In 1826, a Catholic Convent, school and chapel were constructed on Ploughed Hill in Charlestown (now part of Somerville). Boston was deeply Protestant, dating back to the original Puritan theocracy, and intolerance of Catholics was increasing due to religious incompatibility with Catholic doctrine, and competition for a limited number of jobs. By the early 1830s, friction between Catholics and Protestants had reached a crisis point.
The Catholic school allowed Protestants to attend, and a former student, Rebecca Reed, wrote a manuscript entitled Six Months in a Convent, which can be considered anti-Catholic. She described her two years attendance at the school as that of an inmate in a prison. According to her manuscript, there were many strict rules in the convent, considered cruel by some, for example "To walk with pebbles in [their] shoes, or walk kneeling until a wound is produced." In July, 1834, there were reports of nuns being held against their will, and local residents demanded investigation by the town Selectmen. By early August, there was a rumor that vigilante-style action was impending to resolve the situation. The following is an 1860 account (edited) of events that followed:
"The destruction of the Ursuline Convent in Charlestown on August 11, 1834, was the cause of more excitement throughout the United States than any other event up to that time.
There were various causes that led indirectly to its destruction, among the most prominent were rumors of the confinement of nuns against their will, added to which was the escape of Miss Harrison, who confirmed the reports which had been put in circulation by those who desired its destruction [she returned to the convent after one day].
On Saturday evening, August 9th, the Selectmen made a visit to the nunnery and left perfectly satisfied in their own minds in regards to the erroneousness of the reports that were in circulation about nuns being confined against their will, but it was too late to notify the public of the results of their visit before Monday.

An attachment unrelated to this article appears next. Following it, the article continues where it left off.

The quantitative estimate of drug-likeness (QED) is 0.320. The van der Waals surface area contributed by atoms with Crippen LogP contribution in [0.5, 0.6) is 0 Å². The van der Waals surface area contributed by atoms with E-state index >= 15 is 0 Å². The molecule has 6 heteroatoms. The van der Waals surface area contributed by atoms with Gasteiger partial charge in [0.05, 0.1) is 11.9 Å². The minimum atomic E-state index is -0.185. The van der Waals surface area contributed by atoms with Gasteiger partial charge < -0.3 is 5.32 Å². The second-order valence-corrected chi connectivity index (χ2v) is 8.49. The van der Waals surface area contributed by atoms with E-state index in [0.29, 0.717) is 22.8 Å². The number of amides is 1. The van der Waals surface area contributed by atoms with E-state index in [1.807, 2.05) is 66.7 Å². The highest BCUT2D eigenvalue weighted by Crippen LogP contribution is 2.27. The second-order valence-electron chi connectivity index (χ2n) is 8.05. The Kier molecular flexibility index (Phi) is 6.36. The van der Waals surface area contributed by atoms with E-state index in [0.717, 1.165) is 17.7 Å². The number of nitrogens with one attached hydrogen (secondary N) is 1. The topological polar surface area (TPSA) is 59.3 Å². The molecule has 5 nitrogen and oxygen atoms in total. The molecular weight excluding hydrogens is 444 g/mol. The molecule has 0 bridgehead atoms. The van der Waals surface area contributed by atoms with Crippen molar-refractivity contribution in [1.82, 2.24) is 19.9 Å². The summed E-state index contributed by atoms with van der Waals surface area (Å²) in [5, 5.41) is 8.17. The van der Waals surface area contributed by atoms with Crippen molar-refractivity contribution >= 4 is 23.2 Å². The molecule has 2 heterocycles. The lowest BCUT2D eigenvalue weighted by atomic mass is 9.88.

About 11 o’clock on Monday night, a bonfire was made by burning tar barrels on the highest point of the hill near the convent. Soon after a party of some fifty persons disguised as monks, with painted faces, assembled in front of the building, and after informing the nuns of their intention, they gave a short time for them to pack their things and leave the building. When the time given had expired, they began their assault upon the convent. Some of the nuns were placed in carriages and taken where they wished to go. The assailants in the meantime had broken in the doors and windows, smashed up the furniture, and piled it up in the different rooms in the building.
At about half past twelve, the main building was set on fire in the second story, and in a few hours it was completely destroyed. The chapel, the bishop’s lodge, and the old nunnery, a large wooden building situated a short distance from the convent, were also set on fire, and burned to the ground. The work of destruction continued until daylight, when the mob dispersed, and all that remained of the famous Ursuline Convent was the blackened walls and smoldering ruins."
Several men were charged with arson and burglary, but were all acquitted. Mary Ann Moffat, or Sister Mary Edmond St. George within the church, wrote a book in defense of the Convent that quickly sold many copies. Anti-Catholic sentiment still abounded, and threats were made against her life. She was soon transferred to a convent in Quebec in an apparent attempt to relieve tensions in Boston.
No one was ever held accountable for this terrorist act of 1834.
Ursuline Convent Site
Mount Benedict (remnant of hill)
Austin Street, Somerville, MA 02145